Celebration, activism and hope mingle at DC Pride Festival

Photo of the crowd at DC Pride Festival
Crowds fill the streets of Pennsylvania Avenue during the D.C. Pride Festival on Sunday, June 11, 2017. (WTOP/Liz Anderson)

A photo of buttons on display
A few of the buttons on display during the D.C. Pride Festival on Sunday, June 11, 2017. (WTOP/Liz Anderson)

Photo of D.C. Pride participants in the street
The 2017 D.C. Pride Festival marks 42 years of celebrations in the nation’s capital. (WTOP/Liz Anderson)

A D.C. Pride Festival attendee poses for a photo on Sunday, June 11, 2017. (WTOP/Liz Anderson)
A D.C. Pride Festival attendee poses for a photo on Sunday, June 11, 2017. (WTOP/Liz Anderson)

A dunk booth was set up at the D.C. Pride Festival on Sunday, June 11, 2017. (WTOP/Liz Anderson)
A dunk booth was set up at the D.C. Pride Festival on Sunday, June 11, 2017. (WTOP/Liz Anderson)

Attendees fill up on water during the D.C. Pride Festival on Sunday, June 11, 2017. (WTOP/Liz Anderson)
Attendees fill up on water during the D.C. Pride Festival on Sunday, June 11, 2017. (WTOP/Liz Anderson)

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Photo of the crowd at DC Pride Festival
A photo of buttons on display
Photo of D.C. Pride participants in the street
A D.C. Pride Festival attendee poses for a photo on Sunday, June 11, 2017. (WTOP/Liz Anderson)
A dunk booth was set up at the D.C. Pride Festival on Sunday, June 11, 2017. (WTOP/Liz Anderson)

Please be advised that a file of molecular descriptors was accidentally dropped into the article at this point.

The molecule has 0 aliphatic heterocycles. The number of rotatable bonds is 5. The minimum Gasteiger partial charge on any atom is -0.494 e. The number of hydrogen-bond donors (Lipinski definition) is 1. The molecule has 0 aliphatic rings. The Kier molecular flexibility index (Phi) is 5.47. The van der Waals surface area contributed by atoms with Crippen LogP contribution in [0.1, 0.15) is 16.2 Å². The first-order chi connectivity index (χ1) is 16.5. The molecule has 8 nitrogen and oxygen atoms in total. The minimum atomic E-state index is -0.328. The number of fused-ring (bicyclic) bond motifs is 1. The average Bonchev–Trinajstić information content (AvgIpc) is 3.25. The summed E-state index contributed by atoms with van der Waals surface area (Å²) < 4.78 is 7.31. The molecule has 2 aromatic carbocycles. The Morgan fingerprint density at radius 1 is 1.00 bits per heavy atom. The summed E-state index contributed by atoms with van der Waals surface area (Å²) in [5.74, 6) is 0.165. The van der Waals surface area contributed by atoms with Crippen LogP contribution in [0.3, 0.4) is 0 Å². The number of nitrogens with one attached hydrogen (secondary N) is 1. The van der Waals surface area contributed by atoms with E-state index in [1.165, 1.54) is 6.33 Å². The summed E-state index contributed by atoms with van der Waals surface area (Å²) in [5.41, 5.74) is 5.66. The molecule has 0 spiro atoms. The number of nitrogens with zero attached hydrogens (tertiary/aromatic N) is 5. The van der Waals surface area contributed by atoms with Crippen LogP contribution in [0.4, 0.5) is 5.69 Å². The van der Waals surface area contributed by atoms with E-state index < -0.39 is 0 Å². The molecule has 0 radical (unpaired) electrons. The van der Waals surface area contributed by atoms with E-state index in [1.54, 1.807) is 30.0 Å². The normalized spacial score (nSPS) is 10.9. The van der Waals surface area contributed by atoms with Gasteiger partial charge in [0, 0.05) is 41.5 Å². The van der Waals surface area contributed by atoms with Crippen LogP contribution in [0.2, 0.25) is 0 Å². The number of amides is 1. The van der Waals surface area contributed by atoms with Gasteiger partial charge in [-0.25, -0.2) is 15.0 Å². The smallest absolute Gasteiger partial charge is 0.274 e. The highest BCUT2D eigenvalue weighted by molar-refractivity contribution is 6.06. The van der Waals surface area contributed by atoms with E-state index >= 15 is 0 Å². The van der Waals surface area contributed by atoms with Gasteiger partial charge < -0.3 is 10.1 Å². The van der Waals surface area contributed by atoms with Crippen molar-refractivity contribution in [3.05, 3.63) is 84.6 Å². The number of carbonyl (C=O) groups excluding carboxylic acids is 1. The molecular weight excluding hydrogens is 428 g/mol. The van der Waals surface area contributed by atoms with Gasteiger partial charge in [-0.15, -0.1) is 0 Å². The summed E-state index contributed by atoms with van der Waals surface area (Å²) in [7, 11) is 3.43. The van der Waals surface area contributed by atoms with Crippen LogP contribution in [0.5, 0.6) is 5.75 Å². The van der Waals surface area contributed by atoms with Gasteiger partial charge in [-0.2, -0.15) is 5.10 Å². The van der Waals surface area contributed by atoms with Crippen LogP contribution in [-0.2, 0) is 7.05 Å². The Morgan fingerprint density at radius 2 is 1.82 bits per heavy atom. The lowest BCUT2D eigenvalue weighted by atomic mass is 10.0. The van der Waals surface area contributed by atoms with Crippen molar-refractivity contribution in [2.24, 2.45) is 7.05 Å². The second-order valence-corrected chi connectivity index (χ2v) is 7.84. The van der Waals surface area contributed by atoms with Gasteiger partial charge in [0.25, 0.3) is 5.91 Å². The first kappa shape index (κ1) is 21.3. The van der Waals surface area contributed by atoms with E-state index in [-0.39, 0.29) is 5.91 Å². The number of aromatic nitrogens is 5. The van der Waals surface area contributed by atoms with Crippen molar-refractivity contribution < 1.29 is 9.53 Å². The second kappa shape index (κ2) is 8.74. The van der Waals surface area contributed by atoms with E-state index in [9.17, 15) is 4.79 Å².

Attendees fill up on water during the D.C. Pride Festival on Sunday, June 11, 2017. (WTOP/Liz Anderson)

WASHINGTON — One year after the Pulse nightclub shooting in Orlando, people around D.C. and the nation haven’t let anything quench their pride. This year’s D.C. Pride Festival marks 42 years of celebrations in the nation’s capital. Folks have traveled from D.C. and surrounding areas to participate, including Ernie Hoskins who came up from Knoxville, Tennesee.

“It was important for us just to come and, be with our people and say we’re here, we’re Queer… .” Hoskins said.

He and his husband Todd got hitched in D.C. four years ago, “before it was legal in Tennessee, so it sort of, it all means quite a bit to us.”

For some, coming to Pride events provides more opportunities to talk with older members of the LGBTQ community. That can be a source of encouragement because it gives “sort of a sense of hope that you can grow up LGBT and still have it be really, really feasible,” said attendee Scout Pruski.

“Even in the wake of tragedy like what happened last year, I can grow up and I can find a safe, loving partner and I can start a family, you know, I can be economically stable,” Pruski said.

During the festival along Pennsylvania Avenue, NW between Third and Seventh Streets, there was plenty of food, entertainment and vendors to enjoy, but was also a yearly reminder of resilience. “That I’m a survivor, and that I’m still here in the face of so much opposition, in the face of so many challenges,” said Terrance Laney. “For some people it means that their lives are in jeopardy when they come out and engage in these things.”

Others say it was nice to see so many people coalesce around the fight for equality.

“Equality can mean numerous things per the individual, whether that is marriage equality, pay equality, whether that is not getting fired from your job just because you identify as LGBT,” said Mike Weir. “I think that is what draws me to these events because there’s such a diverse community.” Weir said this diversity ranges from people’s views, race, ethnicity and sexual orientation. “It’s just all coming together because at the end of the day we have the same message, and it’s equality for all people.”

Jack Moore

Jack Moore joined WTOP.com as a digital writer/editor in July 2016. Previous to his current role, he covered federal government management and technology as the news editor at Nextgov.com, part of Government Executive Media Group.


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